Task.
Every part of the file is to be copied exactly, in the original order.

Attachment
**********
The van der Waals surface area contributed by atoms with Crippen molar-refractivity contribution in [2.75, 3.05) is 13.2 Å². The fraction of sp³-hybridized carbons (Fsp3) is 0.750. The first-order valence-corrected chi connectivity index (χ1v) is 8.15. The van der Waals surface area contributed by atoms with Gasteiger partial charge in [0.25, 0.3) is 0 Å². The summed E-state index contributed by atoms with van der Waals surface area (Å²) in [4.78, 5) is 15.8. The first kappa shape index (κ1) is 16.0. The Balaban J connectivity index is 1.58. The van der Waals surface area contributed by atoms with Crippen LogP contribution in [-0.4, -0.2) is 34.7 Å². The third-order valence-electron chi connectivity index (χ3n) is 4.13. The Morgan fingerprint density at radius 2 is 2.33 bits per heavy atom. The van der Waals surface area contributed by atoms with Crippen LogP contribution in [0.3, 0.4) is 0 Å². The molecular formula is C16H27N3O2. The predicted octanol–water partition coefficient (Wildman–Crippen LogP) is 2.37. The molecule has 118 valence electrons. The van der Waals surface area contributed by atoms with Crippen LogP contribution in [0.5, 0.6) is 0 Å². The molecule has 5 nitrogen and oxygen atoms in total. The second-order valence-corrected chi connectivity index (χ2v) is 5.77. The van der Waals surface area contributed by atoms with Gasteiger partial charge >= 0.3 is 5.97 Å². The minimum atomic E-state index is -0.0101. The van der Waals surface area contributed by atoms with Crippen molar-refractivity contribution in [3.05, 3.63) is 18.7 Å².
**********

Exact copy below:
The van der Waals surface area contributed by atoms with Crippen molar-refractivity contribution in [2.75, 3.05) is 13.2 Å². The fraction of sp³-hybridized carbons (Fsp3) is 0.750. The first-order valence-corrected chi connectivity index (χ1v) is 8.15. The van der Waals surface area contributed by atoms with Gasteiger partial charge in [0.25, 0.3) is 0 Å². The summed E-state index contributed by atoms with van der Waals surface area (Å²) in [4.78, 5) is 15.8. The first kappa shape index (κ1) is 16.0. The Balaban J connectivity index is 1.58. The van der Waals surface area contributed by atoms with Crippen LogP contribution in [-0.4, -0.2) is 34.7 Å². The third-order valence-electron chi connectivity index (χ3n) is 4.13. The Morgan fingerprint density at radius 2 is 2.33 bits per heavy atom. The van der Waals surface area contributed by atoms with Crippen LogP contribution in [0.3, 0.4) is 0 Å². The molecular formula is C16H27N3O2. The predicted octanol–water partition coefficient (Wildman–Crippen LogP) is 2.37. The molecule has 118 valence electrons. The van der Waals surface area contributed by atoms with Crippen LogP contribution in [0.5, 0.6) is 0 Å². The molecule has 5 nitrogen and oxygen atoms in total. The second-order valence-corrected chi connectivity index (χ2v) is 5.77. The van der Waals surface area contributed by atoms with Gasteiger partial charge >= 0.3 is 5.97 Å². The minimum atomic E-state index is -0.0101. The van der Waals surface area contributed by atoms with Crippen molar-refractivity contribution in [3.05, 3.63) is 18.7 Å².